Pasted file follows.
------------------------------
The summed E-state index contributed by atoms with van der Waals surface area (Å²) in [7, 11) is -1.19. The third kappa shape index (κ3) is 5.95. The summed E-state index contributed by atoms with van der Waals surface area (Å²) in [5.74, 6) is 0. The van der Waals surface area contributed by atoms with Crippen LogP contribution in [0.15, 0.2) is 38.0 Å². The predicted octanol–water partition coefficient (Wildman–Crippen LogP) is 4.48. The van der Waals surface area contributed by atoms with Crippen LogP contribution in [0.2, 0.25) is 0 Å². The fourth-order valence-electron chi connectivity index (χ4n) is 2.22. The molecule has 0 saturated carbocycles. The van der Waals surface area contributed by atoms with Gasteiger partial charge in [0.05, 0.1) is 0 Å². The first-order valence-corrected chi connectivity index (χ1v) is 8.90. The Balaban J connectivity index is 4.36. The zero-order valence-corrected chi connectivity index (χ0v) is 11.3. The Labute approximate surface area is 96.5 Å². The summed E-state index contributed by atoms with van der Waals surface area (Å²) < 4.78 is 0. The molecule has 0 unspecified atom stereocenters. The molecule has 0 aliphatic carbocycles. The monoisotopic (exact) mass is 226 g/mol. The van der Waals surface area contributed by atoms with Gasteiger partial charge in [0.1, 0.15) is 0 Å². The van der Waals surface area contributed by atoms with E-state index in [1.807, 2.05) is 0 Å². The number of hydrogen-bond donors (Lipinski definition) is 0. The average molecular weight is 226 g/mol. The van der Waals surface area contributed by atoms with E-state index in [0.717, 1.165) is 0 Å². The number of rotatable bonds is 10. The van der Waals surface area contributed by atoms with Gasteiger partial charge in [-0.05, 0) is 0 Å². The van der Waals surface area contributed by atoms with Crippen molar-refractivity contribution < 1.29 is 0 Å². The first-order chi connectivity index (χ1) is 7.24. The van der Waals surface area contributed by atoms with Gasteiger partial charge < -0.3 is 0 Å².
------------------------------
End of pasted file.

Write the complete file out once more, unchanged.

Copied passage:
The summed E-state index contributed by atoms with van der Waals surface area (Å²) in [7, 11) is -1.19. The third kappa shape index (κ3) is 5.95. The summed E-state index contributed by atoms with van der Waals surface area (Å²) in [5.74, 6) is 0. The van der Waals surface area contributed by atoms with Crippen LogP contribution in [0.15, 0.2) is 38.0 Å². The predicted octanol–water partition coefficient (Wildman–Crippen LogP) is 4.48. The van der Waals surface area contributed by atoms with Crippen LogP contribution in [0.2, 0.25) is 0 Å². The fourth-order valence-electron chi connectivity index (χ4n) is 2.22. The molecule has 0 saturated carbocycles. The van der Waals surface area contributed by atoms with Gasteiger partial charge in [0.05, 0.1) is 0 Å². The first-order valence-corrected chi connectivity index (χ1v) is 8.90. The Balaban J connectivity index is 4.36. The zero-order valence-corrected chi connectivity index (χ0v) is 11.3. The Labute approximate surface area is 96.5 Å². The summed E-state index contributed by atoms with van der Waals surface area (Å²) < 4.78 is 0. The molecule has 0 unspecified atom stereocenters. The molecule has 0 aliphatic carbocycles. The monoisotopic (exact) mass is 226 g/mol. The van der Waals surface area contributed by atoms with Gasteiger partial charge in [0.1, 0.15) is 0 Å². The van der Waals surface area contributed by atoms with E-state index in [1.807, 2.05) is 0 Å². The number of hydrogen-bond donors (Lipinski definition) is 0. The average molecular weight is 226 g/mol. The van der Waals surface area contributed by atoms with E-state index in [0.717, 1.165) is 0 Å². The number of rotatable bonds is 10. The van der Waals surface area contributed by atoms with Gasteiger partial charge in [-0.05, 0) is 0 Å². The van der Waals surface area contributed by atoms with Crippen molar-refractivity contribution < 1.29 is 0 Å². The first-order chi connectivity index (χ1) is 7.24. The van der Waals surface area contributed by atoms with Gasteiger partial charge < -0.3 is 0 Å².